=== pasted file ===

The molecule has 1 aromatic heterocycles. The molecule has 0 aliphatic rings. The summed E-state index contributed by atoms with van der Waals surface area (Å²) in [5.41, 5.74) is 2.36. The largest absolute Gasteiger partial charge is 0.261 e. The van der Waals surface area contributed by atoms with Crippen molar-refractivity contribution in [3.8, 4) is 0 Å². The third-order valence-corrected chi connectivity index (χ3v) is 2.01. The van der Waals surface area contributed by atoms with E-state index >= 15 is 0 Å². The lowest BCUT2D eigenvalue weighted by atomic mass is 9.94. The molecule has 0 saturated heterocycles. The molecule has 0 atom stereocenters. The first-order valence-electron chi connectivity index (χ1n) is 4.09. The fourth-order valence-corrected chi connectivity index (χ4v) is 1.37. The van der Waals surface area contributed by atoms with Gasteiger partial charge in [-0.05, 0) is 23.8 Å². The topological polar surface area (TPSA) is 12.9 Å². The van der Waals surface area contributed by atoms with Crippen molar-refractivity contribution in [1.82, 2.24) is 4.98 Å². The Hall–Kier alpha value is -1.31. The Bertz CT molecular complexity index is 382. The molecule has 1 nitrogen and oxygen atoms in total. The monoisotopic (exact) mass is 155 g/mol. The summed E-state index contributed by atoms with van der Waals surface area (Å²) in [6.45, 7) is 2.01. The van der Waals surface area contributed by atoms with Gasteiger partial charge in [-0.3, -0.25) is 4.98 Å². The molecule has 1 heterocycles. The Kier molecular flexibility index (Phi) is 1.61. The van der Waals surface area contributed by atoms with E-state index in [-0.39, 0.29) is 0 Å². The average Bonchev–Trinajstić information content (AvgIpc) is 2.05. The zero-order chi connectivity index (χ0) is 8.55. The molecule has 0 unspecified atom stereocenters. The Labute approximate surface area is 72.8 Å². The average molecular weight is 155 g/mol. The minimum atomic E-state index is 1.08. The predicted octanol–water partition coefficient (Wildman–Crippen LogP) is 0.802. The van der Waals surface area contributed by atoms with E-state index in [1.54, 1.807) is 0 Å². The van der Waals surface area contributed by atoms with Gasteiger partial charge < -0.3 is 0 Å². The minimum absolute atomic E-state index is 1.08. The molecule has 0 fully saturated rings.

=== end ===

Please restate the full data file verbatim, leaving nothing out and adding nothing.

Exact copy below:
The molecule has 1 aromatic heterocycles. The molecule has 0 aliphatic rings. The summed E-state index contributed by atoms with van der Waals surface area (Å²) in [5.41, 5.74) is 2.36. The largest absolute Gasteiger partial charge is 0.261 e. The van der Waals surface area contributed by atoms with Crippen molar-refractivity contribution in [3.8, 4) is 0 Å². The third-order valence-corrected chi connectivity index (χ3v) is 2.01. The van der Waals surface area contributed by atoms with E-state index >= 15 is 0 Å². The lowest BCUT2D eigenvalue weighted by atomic mass is 9.94. The molecule has 0 saturated heterocycles. The molecule has 0 atom stereocenters. The first-order valence-electron chi connectivity index (χ1n) is 4.09. The fourth-order valence-corrected chi connectivity index (χ4v) is 1.37. The van der Waals surface area contributed by atoms with Gasteiger partial charge in [-0.05, 0) is 23.8 Å². The topological polar surface area (TPSA) is 12.9 Å². The van der Waals surface area contributed by atoms with Crippen molar-refractivity contribution in [1.82, 2.24) is 4.98 Å². The Hall–Kier alpha value is -1.31. The Bertz CT molecular complexity index is 382. The molecule has 1 nitrogen and oxygen atoms in total. The monoisotopic (exact) mass is 155 g/mol. The summed E-state index contributed by atoms with van der Waals surface area (Å²) in [6.45, 7) is 2.01. The van der Waals surface area contributed by atoms with Gasteiger partial charge in [-0.3, -0.25) is 4.98 Å². The molecule has 1 heterocycles. The Kier molecular flexibility index (Phi) is 1.61. The van der Waals surface area contributed by atoms with E-state index in [-0.39, 0.29) is 0 Å². The average Bonchev–Trinajstić information content (AvgIpc) is 2.05. The zero-order chi connectivity index (χ0) is 8.55. The molecule has 0 unspecified atom stereocenters. The Labute approximate surface area is 72.8 Å². The average molecular weight is 155 g/mol. The minimum atomic E-state index is 1.08. The predicted octanol–water partition coefficient (Wildman–Crippen LogP) is 0.802. The van der Waals surface area contributed by atoms with E-state index in [1.54, 1.807) is 0 Å². The van der Waals surface area contributed by atoms with Gasteiger partial charge < -0.3 is 0 Å². The minimum absolute atomic E-state index is 1.08. The molecule has 0 fully saturated rings.